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Thursday, December 29, 2016

Ban Ki-moon, the eighth secretary-general of the United Nations, is wrapping up his second and final five-year term with the global body at the end of this year. His dedication to the U.N. is strong and personal — he was a recipient of U.N. assistance during and after the Korean War. However, U.N. supporters have criticized him as being, in the words of The Economist, “the dullest — and among the worst” of the individuals serving in that capacity.

Although Ban has had his problems, this characterization is unfair.


I first met him when he was South Korea’s deputy foreign minister, years before he became the U.N. chief. Ban was a sharp and engaging diplomat, with a keen interest and knowledge in global affairs. It didn’t surprise me that he eventually moved up to be foreign minister in 2004.

I was one of the early supporters of Ban’s candidacy for the top post at the U.N. Although he was not considered a serious contender at the beginning of the 2006 secretary-general selection process, he ran a good campaign and ultimately prevailed.

The past nine years have been challenging for the U.N.Ban has received criticism — some fair, some undeserved — for failing to resolve problems and crises confronting the world body during his tenure. Indeed, my own organization, The Heritage Foundation, has been a frequent critic of the U.N. during his tenure.

But it seems that Ban has been held up for special scorn by those who traditionally champion the organization.

Looking back, U.N. devotees have been quick to excuse the failings of previous secretaries-general. Frequently, they quote Trygve Lie, the first secretary-general, who described the office as “the most impossible job on this earth.”

Indeed, it is a difficult job. The secretary-general has limited authority and must constantly navigate between the competing interests of the U.N.’s 193 member states.

But the job is made even more difficult by the unrealistic expectations of its strongest advocates.

Consider the perspective of James Traub of the Center on International Cooperation: “The U.N. secretary-general is often called ‘the secular pope’ because his position permits him, indeed compels him, to speak on behalf of all men and women. The world is his flock. Like the pope, he has none of the usual instruments of power, but he does have great moral authority — if he possesses the gift of exercising it.”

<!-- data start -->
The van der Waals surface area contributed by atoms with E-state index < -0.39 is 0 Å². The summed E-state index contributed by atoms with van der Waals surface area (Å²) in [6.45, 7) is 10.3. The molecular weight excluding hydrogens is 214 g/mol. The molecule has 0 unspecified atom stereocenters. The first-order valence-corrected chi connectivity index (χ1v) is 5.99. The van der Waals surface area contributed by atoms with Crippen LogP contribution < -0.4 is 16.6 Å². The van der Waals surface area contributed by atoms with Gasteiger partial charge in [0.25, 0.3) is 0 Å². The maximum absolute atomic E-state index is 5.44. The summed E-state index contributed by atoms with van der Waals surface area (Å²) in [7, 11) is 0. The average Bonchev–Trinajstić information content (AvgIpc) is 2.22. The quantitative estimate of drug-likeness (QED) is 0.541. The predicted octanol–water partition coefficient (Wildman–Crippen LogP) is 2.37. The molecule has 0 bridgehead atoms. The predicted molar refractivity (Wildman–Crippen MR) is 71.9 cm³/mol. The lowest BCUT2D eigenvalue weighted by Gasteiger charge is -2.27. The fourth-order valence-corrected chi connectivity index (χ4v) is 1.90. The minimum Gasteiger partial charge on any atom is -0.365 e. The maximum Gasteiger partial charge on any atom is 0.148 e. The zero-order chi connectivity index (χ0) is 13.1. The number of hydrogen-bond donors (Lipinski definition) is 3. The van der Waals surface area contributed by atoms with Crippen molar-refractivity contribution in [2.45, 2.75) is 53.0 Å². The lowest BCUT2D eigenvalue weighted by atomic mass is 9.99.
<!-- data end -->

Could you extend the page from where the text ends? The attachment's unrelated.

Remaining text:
What person could meet this standard? The bottom line is that the secretary-general can climb the bully pulpit, but has very little real power at his disposal.

The demands for the secretary-general to take up the flag on various moral causes are endless: development, human rights, gender equality, climate, sustainability, resolving conflicts, and on and on. Repeatedly sounding the alarm on so many issues depreciates the currency of the secretary-general’s limited power. After a while, the clarity of the bully pulpit fades into indistinct clamor and din.

Ban’s predecessor, Kofi Annan, is often praised for his record. He used his charm to great effect in putting himself in the spotlight and highlighting various issues. But let us not forget, the U.N. also experienced significant failings under Annan, including the biggest financial scandal in its history.

Ban took up this challenge, but far less appreciated by the press and the broader public is the management side of the secretary-general’s job. But this is really where the secretary-general should focus his efforts. The U.N. Charter specifically assigns the secretary-general only one function: to be the organization’s chief administrative officer, not a secular pope.

This job is more than enough to occupy the time of the secretary-general. The United Nations has major responsibilities, including thousands of specific tasks and mandates assigned it by the Security Council and the General Assembly.

For 2016-2017, the United Nations‘ regular budget was $5.4 billion. It has more than 10,000 professional and general service employees. The U.N. also deployed, as of July 31, more than 118,000 uniformed and civilian personnel in 16 peacekeeping operations around the world, with a budget of $7.9 billion.

The secretary-general is expected to oversee all of this while lacking the authority to shift resources and personnel to meet waxing and waning priorities. He is burdened, in the meantime, by antiquated mandates, regulations and human resource practices, all while working under the constraints of member states that have resisted efforts to address these problems or to improve oversight, transparency and accountability. Ban has worked closely with the U.S. and other major contributors to constrain budget growth over the past few biennial budgets and improve fiscal transparency.

Any fair evaluation of his tenure has to acknowledge his failings. But Secretary-General Ban has served the international organization with a high degree of dedication and an earnest attempt to improve it. That may not deserve a ticker tape parade, but it merits our respect.

Ed Feulner is the founder of The Heritage Foundation (heritage.org).


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